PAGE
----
Business of the people, by the people, for the people?

Michal RatynskiUniversity of Cambridge

 

In a free enterprise, the community is not just another stakeholder in the business but in fact the very purpose of its existence. : Jamsetji Tata

Most of us have used to think of business as a machine to make profit which is – to put in Milton Friedman’s words - ‘one and only social responsibility of business’. While the notion of profit making is certainly not unimportant, I would argue that this very understanding of business is reductionist.

Leaders, such as the Tatas, would tell you that profit derives from the long-term, sustainable value creation that needs to include the voice of the community in the decision-making process. The word ‘sustainability’ is key here. Sustainable business is the one that strives to address, alongside with the government and the social sector, the existing social and environmental challenges such as but not limited to:

• creation of safe and fulfilling jobs in the era of robotisation and digitalisation;

• combatting the detrimental impact of fossil fuels and/or turning green in production (not only in the post-production phase);

• or fighting gender injustices by activating women’s potential at the labour market.

Most importantly, sustainable business does not limit itself to the open spaces of corporate shiny buildings or quarterly reviews. Instead it is the one that ‘reinvests’ its profits in the community – the ultimate stakeholder – not just within the span of our life but for many generations to come.

There is a lot criticism about corporate social responsibility (CSR) in the academia and in the public discourse. I have familiarised myself with both the theoretical underpinnings of CSR at my Masters’ course in Development Studies at Cambridge, and through the practice of CSR during my internship with Tata Communications in Pune, India. There might be cases of companies which have shabby practices and use CSR primarily to cover up their social and environmental degradation. However, I stay rather optimistic about the direction towards long-term value and relations building taken by many companies of today.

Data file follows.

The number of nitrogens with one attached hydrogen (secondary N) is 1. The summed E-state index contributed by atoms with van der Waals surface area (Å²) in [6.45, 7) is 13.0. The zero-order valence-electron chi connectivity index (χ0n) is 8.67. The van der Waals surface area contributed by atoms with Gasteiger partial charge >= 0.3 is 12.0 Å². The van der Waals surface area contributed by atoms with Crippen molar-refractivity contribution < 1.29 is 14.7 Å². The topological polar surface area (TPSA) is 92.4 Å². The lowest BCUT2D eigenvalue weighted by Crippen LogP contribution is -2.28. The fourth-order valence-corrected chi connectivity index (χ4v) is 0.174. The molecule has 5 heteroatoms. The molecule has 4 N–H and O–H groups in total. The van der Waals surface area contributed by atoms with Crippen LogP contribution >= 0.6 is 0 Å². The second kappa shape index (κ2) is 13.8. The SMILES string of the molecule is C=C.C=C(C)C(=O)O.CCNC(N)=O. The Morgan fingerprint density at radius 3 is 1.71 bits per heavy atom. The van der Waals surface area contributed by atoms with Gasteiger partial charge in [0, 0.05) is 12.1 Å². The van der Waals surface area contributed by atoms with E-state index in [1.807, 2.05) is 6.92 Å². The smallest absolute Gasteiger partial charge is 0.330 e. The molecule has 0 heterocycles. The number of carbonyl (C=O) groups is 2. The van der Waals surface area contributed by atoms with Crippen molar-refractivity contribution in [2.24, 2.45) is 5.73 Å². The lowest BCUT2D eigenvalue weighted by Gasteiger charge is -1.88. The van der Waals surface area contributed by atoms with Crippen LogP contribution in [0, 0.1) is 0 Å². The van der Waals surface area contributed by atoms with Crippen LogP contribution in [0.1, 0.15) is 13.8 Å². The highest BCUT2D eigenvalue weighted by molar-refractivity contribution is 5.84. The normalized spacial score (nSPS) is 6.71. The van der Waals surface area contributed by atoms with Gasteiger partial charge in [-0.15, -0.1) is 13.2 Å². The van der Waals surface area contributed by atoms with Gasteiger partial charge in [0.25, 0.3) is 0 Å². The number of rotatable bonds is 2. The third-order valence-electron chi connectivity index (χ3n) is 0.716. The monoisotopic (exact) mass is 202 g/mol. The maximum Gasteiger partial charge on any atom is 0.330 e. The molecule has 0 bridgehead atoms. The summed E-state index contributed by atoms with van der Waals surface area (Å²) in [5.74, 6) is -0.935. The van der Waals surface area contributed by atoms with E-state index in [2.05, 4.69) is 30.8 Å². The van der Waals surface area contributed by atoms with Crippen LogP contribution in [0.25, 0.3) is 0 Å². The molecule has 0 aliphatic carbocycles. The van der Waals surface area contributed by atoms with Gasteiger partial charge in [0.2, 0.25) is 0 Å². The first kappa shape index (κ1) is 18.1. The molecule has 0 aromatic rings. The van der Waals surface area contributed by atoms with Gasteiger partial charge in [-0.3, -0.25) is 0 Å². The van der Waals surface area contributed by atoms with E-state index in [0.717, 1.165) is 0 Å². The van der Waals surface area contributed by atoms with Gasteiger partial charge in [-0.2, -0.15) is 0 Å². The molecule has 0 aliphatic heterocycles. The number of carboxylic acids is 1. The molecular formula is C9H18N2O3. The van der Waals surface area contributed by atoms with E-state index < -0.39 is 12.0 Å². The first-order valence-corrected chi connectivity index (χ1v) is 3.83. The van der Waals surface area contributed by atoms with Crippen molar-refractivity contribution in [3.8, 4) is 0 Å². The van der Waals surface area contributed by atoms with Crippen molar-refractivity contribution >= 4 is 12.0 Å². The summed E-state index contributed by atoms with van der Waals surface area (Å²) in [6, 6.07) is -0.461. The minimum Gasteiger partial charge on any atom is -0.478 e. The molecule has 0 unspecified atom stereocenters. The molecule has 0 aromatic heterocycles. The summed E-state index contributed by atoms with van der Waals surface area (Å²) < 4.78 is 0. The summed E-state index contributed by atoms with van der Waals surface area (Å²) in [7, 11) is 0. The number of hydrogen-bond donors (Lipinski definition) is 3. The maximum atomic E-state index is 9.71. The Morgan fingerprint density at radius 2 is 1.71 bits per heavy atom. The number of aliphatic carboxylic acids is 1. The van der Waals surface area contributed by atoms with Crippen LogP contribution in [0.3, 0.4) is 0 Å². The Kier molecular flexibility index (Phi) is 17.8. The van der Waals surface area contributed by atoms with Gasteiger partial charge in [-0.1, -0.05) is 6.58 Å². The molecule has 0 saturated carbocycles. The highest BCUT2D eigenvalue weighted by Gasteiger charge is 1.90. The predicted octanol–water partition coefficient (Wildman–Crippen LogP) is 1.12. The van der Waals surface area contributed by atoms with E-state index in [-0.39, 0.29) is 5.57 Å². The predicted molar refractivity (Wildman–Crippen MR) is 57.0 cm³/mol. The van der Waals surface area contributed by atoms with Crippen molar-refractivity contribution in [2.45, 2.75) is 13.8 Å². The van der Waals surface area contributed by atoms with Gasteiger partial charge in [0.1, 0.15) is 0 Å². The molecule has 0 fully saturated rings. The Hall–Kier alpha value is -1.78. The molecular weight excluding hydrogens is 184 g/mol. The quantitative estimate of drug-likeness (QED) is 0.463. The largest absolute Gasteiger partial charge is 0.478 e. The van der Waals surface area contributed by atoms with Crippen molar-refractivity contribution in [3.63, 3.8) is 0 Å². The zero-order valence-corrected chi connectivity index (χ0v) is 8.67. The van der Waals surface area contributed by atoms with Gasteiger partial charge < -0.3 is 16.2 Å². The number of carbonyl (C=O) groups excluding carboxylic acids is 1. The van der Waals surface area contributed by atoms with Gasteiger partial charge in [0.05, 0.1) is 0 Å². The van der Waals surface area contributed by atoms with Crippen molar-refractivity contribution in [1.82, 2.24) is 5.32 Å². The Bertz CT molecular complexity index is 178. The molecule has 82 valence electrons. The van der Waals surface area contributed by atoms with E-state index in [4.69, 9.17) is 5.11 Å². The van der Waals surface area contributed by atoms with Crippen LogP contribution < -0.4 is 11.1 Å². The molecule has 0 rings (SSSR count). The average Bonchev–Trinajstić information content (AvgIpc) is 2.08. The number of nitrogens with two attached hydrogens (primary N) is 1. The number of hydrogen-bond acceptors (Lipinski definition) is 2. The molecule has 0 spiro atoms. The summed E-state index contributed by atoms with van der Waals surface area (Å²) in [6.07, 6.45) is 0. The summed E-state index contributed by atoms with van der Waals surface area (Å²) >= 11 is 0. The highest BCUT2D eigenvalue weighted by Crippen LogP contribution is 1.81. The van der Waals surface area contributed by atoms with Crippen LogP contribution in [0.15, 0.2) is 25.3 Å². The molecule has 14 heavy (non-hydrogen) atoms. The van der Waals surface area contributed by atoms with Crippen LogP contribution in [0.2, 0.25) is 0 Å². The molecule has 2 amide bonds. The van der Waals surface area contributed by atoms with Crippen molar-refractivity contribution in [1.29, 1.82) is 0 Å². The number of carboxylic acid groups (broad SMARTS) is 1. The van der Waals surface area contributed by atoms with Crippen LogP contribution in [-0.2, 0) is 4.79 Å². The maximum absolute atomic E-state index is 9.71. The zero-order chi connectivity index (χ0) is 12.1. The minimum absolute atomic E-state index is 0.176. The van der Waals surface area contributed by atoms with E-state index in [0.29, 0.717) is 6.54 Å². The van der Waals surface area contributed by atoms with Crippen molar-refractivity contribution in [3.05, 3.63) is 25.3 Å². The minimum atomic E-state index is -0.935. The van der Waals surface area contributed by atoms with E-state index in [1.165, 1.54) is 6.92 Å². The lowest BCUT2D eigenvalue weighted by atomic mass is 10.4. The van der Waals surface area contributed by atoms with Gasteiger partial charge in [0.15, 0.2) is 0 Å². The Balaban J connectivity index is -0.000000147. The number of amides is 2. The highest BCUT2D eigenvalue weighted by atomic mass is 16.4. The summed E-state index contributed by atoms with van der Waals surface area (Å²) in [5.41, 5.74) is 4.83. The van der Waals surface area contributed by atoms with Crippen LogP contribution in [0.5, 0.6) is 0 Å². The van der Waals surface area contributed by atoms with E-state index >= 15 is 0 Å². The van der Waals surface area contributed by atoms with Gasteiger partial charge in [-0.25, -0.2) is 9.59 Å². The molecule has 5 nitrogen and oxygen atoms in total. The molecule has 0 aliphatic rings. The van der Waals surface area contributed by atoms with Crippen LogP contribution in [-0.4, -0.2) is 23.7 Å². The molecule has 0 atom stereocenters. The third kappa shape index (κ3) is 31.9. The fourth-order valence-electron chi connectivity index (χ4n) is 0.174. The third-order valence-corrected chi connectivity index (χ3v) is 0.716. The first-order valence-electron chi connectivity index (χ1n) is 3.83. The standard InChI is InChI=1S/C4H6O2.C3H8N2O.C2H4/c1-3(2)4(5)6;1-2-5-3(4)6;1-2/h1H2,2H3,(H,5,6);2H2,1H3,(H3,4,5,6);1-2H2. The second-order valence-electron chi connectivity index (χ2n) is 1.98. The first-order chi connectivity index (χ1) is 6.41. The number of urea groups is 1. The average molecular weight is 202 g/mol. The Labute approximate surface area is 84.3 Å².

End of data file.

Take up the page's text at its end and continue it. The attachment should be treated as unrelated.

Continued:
The Tata Group is an example of the corporate conglomerate which for decades has proven that it is very much feasible to industrialise the country and bring prosperity without compromising on the livelihoods of the working people. I am astonished at how much good reputation the company has in India. And I can barely compare the same level of respect given to corporations in the Western hemisphere. I think the reason behind the success of Tata does not only lie in numbers or in a relatively high productivity at the Indian market. The ‘Tata model’ of business is based on the close application of Jamsetji Tata’s principle (quoted above) of the society as an ultimate stakeholder as well as on the culture of trust.

Furthermore, Tata has understood well that mere compliance is not sufficient to incorporate ethics into business. For decades Tata Group had spent a considerable amount of their profit on CSR, even before India – as the very first country in the world – introduced the law stating that 2% of the company’s profit needs to be invested in the clearly defined by law CSR activities. As a result of this regulation, Tata has strengthened their mission in social and environmental areas. As for now Tata Trusts – the Group’s major foundation – spends more than 60% of its equity on social and environmental projects, which, one could agree, is quite an impressive contribution to the value creation and wider societal betterment.